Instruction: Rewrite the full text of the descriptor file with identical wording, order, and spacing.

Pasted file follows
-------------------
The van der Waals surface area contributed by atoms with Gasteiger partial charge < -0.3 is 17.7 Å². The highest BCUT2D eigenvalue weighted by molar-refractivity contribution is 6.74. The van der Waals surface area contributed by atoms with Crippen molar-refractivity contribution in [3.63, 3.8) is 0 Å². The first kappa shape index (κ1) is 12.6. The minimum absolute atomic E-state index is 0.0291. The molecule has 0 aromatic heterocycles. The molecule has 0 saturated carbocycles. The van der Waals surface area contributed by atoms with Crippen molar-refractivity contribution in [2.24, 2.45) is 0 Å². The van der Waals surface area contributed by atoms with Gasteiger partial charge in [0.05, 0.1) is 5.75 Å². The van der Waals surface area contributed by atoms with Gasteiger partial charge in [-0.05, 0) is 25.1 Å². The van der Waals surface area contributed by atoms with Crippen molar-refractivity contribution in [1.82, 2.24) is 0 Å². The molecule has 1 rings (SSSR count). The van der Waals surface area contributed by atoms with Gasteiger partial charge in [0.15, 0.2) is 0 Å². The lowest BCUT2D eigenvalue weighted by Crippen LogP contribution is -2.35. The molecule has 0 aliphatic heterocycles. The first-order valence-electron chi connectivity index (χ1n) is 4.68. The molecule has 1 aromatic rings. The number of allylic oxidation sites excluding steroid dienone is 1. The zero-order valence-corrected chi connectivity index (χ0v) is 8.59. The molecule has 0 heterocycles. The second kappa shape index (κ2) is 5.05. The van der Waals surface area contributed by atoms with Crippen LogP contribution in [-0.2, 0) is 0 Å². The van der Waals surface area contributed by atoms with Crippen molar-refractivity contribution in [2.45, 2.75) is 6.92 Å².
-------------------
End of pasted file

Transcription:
The van der Waals surface area contributed by atoms with Gasteiger partial charge < -0.3 is 17.7 Å². The highest BCUT2D eigenvalue weighted by molar-refractivity contribution is 6.74. The van der Waals surface area contributed by atoms with Crippen molar-refractivity contribution in [3.63, 3.8) is 0 Å². The first kappa shape index (κ1) is 12.6. The minimum absolute atomic E-state index is 0.0291. The molecule has 0 aromatic heterocycles. The molecule has 0 saturated carbocycles. The van der Waals surface area contributed by atoms with Crippen molar-refractivity contribution in [2.24, 2.45) is 0 Å². The van der Waals surface area contributed by atoms with Gasteiger partial charge in [0.05, 0.1) is 5.75 Å². The van der Waals surface area contributed by atoms with Gasteiger partial charge in [-0.05, 0) is 25.1 Å². The van der Waals surface area contributed by atoms with Crippen molar-refractivity contribution in [1.82, 2.24) is 0 Å². The molecule has 1 rings (SSSR count). The van der Waals surface area contributed by atoms with Gasteiger partial charge in [0.15, 0.2) is 0 Å². The lowest BCUT2D eigenvalue weighted by Crippen LogP contribution is -2.35. The molecule has 0 aliphatic heterocycles. The first-order valence-electron chi connectivity index (χ1n) is 4.68. The molecule has 1 aromatic rings. The number of allylic oxidation sites excluding steroid dienone is 1. The zero-order valence-corrected chi connectivity index (χ0v) is 8.59. The molecule has 0 heterocycles. The second kappa shape index (κ2) is 5.05. The van der Waals surface area contributed by atoms with Crippen LogP contribution in [-0.2, 0) is 0 Å². The van der Waals surface area contributed by atoms with Crippen molar-refractivity contribution in [2.45, 2.75) is 6.92 Å².